The opening of the Medford Branch of the Boston Green Line Extension (GLX) today completes an important rail link in Greater Boston, representing a critical achievement for the Massachusetts Bay Transportation Authority’s (MBTA) regional transit system. Forecast to add 50,000 daily passenger trips to Boston’s transit network, the $2.3b project brings much-needed transit service to the Medford and Somerville communities.

As Design Professional for the GLX since 2016, Arup supported the MBTA with overseeing the design development, and testing and commissioning processes of the entire extension, including the Medford and Union Square branches. Altogether, the project includes the construction of 4.7 miles of new light rail tracks, the addition of six new stations, along with the relocation and reconstruction of Lechmere station, three new traction power sub-stations, a new vehicle maintenance facility, and a community path extension for cyclists and pedestrians that follows the length of the GLX route. The second of the GLX’s two segments, the Medford Branch follows the March 2022 opening of the Union Square Branch.

“Through close collaboration with the MBTA and MassDOT, we’re thrilled that Arup could help deliver a modern and sustainable rail line that helps Boston meet its carbon neutrality goals while improving accessibility and overall passenger experience,” said Jeff Tubbs, Principal and Project Director, Arup.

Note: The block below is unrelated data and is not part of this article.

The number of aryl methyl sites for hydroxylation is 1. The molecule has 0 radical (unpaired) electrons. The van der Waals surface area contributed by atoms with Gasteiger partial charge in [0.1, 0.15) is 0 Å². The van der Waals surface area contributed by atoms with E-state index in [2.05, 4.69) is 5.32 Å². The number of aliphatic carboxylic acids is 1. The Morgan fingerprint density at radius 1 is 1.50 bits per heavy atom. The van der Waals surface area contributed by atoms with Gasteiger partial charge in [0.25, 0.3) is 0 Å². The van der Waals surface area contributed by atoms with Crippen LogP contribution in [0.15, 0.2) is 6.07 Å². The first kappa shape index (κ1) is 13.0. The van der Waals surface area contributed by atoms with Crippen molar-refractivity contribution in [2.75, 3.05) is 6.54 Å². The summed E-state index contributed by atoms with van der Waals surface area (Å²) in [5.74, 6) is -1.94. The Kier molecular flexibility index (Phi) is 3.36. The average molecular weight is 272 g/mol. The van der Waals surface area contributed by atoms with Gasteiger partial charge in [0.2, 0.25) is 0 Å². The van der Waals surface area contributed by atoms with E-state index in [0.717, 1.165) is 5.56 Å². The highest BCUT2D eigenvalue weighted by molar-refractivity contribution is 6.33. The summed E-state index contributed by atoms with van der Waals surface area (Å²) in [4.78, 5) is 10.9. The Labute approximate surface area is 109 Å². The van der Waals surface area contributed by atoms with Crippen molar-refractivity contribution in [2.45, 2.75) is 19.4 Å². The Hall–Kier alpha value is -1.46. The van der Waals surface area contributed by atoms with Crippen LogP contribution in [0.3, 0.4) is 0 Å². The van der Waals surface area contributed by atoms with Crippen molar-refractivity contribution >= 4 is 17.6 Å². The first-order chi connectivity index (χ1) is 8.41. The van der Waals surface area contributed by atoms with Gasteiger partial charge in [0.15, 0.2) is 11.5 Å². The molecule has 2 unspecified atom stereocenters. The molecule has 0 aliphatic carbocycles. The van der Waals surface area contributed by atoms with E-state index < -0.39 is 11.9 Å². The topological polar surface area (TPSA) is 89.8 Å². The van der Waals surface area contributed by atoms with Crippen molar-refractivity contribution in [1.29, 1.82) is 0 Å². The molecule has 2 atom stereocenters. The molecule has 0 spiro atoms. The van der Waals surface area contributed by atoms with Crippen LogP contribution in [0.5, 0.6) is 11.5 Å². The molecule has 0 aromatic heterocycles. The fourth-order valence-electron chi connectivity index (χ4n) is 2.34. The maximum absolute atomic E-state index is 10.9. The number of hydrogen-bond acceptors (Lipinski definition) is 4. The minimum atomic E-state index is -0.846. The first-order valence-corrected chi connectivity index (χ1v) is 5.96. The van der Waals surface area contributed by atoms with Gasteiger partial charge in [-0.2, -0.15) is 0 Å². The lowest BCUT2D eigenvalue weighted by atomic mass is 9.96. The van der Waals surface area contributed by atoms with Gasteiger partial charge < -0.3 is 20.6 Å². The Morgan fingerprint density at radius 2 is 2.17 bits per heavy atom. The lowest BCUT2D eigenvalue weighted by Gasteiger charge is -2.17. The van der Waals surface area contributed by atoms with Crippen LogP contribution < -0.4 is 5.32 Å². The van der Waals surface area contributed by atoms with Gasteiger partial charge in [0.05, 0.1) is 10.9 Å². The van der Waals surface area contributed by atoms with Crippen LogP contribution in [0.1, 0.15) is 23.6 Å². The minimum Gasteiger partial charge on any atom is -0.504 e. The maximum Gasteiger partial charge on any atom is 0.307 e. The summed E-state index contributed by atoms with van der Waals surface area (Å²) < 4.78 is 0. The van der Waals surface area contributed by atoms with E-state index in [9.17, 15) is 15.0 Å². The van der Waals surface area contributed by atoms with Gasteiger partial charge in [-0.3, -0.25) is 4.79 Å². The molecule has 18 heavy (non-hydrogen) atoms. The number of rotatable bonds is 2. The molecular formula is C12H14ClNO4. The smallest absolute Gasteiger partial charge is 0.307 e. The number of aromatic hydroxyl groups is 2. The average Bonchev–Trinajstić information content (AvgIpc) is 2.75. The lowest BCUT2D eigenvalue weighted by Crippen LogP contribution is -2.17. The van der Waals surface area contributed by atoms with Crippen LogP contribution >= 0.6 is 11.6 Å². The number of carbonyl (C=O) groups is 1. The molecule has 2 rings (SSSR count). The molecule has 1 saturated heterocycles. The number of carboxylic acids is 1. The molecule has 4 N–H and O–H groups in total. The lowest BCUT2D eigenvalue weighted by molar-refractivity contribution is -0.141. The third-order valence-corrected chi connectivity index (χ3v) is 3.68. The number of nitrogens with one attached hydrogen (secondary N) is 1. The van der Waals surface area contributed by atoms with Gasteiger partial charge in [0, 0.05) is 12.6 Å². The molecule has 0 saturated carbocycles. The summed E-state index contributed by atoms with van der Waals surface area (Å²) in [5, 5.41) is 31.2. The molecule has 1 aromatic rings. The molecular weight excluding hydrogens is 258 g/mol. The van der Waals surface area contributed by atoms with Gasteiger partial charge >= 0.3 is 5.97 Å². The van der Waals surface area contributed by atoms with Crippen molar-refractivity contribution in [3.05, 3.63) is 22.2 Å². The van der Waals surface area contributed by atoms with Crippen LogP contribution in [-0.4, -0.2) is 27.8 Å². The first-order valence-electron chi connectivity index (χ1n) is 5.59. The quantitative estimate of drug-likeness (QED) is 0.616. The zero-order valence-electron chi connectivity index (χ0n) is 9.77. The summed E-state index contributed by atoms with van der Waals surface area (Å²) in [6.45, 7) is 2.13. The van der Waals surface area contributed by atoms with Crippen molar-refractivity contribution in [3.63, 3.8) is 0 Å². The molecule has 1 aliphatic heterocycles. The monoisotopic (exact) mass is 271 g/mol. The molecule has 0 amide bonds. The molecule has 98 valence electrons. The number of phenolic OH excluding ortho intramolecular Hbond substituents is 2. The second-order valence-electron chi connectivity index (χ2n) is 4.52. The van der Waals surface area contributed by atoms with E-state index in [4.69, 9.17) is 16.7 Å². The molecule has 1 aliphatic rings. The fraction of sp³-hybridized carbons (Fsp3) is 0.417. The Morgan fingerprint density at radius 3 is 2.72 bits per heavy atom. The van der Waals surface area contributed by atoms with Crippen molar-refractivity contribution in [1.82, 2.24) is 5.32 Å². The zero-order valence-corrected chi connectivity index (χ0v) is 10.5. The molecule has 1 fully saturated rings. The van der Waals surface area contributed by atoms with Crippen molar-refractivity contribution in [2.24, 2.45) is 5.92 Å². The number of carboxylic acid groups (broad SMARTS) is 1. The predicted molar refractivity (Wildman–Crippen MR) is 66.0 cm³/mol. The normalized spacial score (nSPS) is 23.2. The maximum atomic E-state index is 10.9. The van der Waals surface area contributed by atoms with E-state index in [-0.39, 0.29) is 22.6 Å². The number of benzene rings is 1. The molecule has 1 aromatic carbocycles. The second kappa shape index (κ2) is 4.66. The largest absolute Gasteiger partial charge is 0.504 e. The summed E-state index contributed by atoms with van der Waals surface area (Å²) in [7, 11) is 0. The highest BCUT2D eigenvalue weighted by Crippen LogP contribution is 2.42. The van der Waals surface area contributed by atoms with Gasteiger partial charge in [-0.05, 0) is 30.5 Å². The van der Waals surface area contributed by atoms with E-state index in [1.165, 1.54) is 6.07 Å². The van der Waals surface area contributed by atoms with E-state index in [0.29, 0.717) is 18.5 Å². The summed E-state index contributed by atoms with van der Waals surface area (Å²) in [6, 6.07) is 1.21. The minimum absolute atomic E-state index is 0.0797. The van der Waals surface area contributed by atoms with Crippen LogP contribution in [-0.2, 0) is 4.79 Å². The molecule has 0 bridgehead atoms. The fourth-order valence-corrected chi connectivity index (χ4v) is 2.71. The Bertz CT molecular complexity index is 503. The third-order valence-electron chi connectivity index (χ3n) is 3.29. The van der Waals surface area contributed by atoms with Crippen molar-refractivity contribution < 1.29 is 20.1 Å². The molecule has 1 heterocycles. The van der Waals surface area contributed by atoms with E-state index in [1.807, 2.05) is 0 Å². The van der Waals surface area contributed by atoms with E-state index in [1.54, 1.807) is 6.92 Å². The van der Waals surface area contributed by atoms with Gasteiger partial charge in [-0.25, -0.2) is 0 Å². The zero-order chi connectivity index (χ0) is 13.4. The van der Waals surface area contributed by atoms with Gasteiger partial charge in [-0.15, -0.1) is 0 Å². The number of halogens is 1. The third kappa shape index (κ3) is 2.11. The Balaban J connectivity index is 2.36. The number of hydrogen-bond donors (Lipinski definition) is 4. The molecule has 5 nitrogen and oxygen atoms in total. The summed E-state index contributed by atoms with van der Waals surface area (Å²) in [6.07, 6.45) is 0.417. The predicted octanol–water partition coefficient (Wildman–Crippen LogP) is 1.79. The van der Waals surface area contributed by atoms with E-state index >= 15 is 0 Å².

Arup was initially engaged by the MBTA as a consultant at a pivotal juncture of the project in 2015, when the increasing costs over previous estimates jeopardized the project’s continuity. Arup helped the MBTA generate a revised project scope, budget, and schedule, and initiated a design-build process. This allowed the long-delayed project to move forward, with costs cut by roughly $700 million.

The extension provides a critical rail link connecting Downtown Boston to both Union Square in Somerville and College Avenue in Medford, two densely populated and historically underserved areas. Primarily located in Somerville, the GLX brings 80% of the Somerville population to within walking distance of rail transit, compared to the previous 20%.

Alongside the GLX route, a multi-use community path provides access between stations in Somerville and the surrounding streets. This integral component also creates a safe, continuous route from Somerville to the Charles River and Downtown Boston – a key link to the city’s ongoing investment in accessible and safe biking infrastructure as a viable transportation alternative.

Daily vehicle trips will be cut by approximately 25,700 miles, significantly reducing associated air emissions. The GLX completion puts Boston one step closer to meeting its 2050 goal of carbon neutrality.